Beyond a screen legend, Soumitra Chatterjee was a habit of the Bengali life, and the vacuum is too much to bear

In being humble, Soumitra represented the educated, middle-class for a few generations. As long as the spirit of man will remain unconquered, Soumitra Chatterjee will continue to represent us — the insignificant warriors who all walk through the mist and rise with the sunset.

Amitava Nag November 16, 2020 10:05:17 IST
Beyond a screen legend, Soumitra Chatterjee was a habit of the Bengali life, and the vacuum is too much to bear

Soumitra Chatterjee (1935-2020)

15 November 2020. A date I will remember forever. We, mere mortals, remember people more with dates than with deeds. In our art to forget, dates are small data to remember. Easy and convenient. The legacy of a phenomenon is a vast knowledge to fathom and imbibe. Along with birthdays, anniversaries and deaths I will, henceforth, add another date to my mental repertoire, a diary of remembrances and of forgetting. As the loss settles the dust in me, I try to gather my thoughts to talk about the man whom I admired both as a person and also as one of India’s finest actors of all times.

What sets Soumitra apart? I asked this question so many times before — under my breath and also in my writings. Probably, his personality, humility and the unvanquished renaissance of wonder. From Rabindranath Tagore to Soumitra via Satyajit Ray, Bengal had a cultural legacy that is deeply rooted to Bengaliness — an universality of mind liberating the parochial short-sighted vision of lesser mortals. In Bengal we have other actors who were similarly gifted, stars equal to his charisma or even more in Uttam Kumar, but none could over-encompass the Bengali psyche the way Soumitra Chatterjee could achieve with his finesse. He was a poet, an elocutionist, a theatre writer and director, a painter, an editor of one of the finest little magazines of a time. And, he also acted in theatre and cinema!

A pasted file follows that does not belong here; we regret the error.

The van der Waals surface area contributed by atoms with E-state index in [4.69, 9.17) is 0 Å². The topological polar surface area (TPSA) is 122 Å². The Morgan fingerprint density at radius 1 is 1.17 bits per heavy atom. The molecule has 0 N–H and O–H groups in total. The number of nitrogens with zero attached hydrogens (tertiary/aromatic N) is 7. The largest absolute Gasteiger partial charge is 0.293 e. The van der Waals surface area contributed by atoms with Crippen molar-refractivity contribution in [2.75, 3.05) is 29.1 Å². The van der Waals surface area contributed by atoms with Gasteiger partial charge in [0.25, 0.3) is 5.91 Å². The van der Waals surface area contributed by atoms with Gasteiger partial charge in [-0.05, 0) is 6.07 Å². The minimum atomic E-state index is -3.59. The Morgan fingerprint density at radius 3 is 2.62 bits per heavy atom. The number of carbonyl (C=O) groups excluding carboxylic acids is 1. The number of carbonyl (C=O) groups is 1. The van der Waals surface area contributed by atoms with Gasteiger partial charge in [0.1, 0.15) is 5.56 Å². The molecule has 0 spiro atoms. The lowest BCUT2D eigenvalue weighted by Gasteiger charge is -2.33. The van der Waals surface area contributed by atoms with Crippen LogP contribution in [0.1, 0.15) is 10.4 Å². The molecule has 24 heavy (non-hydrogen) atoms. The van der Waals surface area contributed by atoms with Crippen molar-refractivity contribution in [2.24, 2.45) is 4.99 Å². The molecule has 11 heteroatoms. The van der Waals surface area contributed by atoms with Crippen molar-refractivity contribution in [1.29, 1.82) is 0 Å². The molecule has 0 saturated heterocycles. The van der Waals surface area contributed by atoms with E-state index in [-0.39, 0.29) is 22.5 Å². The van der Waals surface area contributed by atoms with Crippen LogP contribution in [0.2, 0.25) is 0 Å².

Acting for Soumitra started off under the tutelage of the legendary thespian of Bengali commercial theatre, Sisir Kumar Bhaduri. It was a brief encounter and their unequal friendship kindled a flame in Soumitra — to read different types of books, to keep the mind open. Bhaduri once told him to dissect a novel or a script like a detective. To read between the lines, to decipher the hidden facets of the narrative as well as the finer shades of a character. Soumitra put this advice to practice in his cinematic career, creating subtexts or by maintaining a diary.

The other great learning came a few years after from Satyajit Ray about maintaining the professional decorum that the job expects. To be a professional actor, one needs to compromise a bit of his aesthetic sensibility in order to fit a commercial role better. For, he has to believe in the reality the script demands at that moment of acting even though it may seem roundly absurd otherwise.

Soumitra Chatterjee first stood in front of the camera on 9 August 1958 as the grown up Apu in Satyajit Ray’s masterpiece Apur Sansar. With Ray, Soumitra had a rare partnership that lasted three decades and 14 films. From the youth to the middle-aged, Soumitra played all ages with equal expertise and reassurance. So much so that on the occasion of a retrospective of Soumitra’s films, Ray mentioned, “I do know that to the last day of my artist’s life, my dependence on him will remain intact.”

How Satyajit Ray prepared Soumitra Chatterjee for his debut in Apur Sansar: Read an excerpt from 'The Master and I'

In her seminal book on Satyajit Ray, Portrait of a Director, Marie Seton comments, “In portraying Apu, Soumitra Chatterjee felt Apu to be the image of the contemporary Indian man in the process of becoming modern… He found half of himself in Apu.” Soumitra excelled as the romantic Apu, a child-man who is an extension of nature.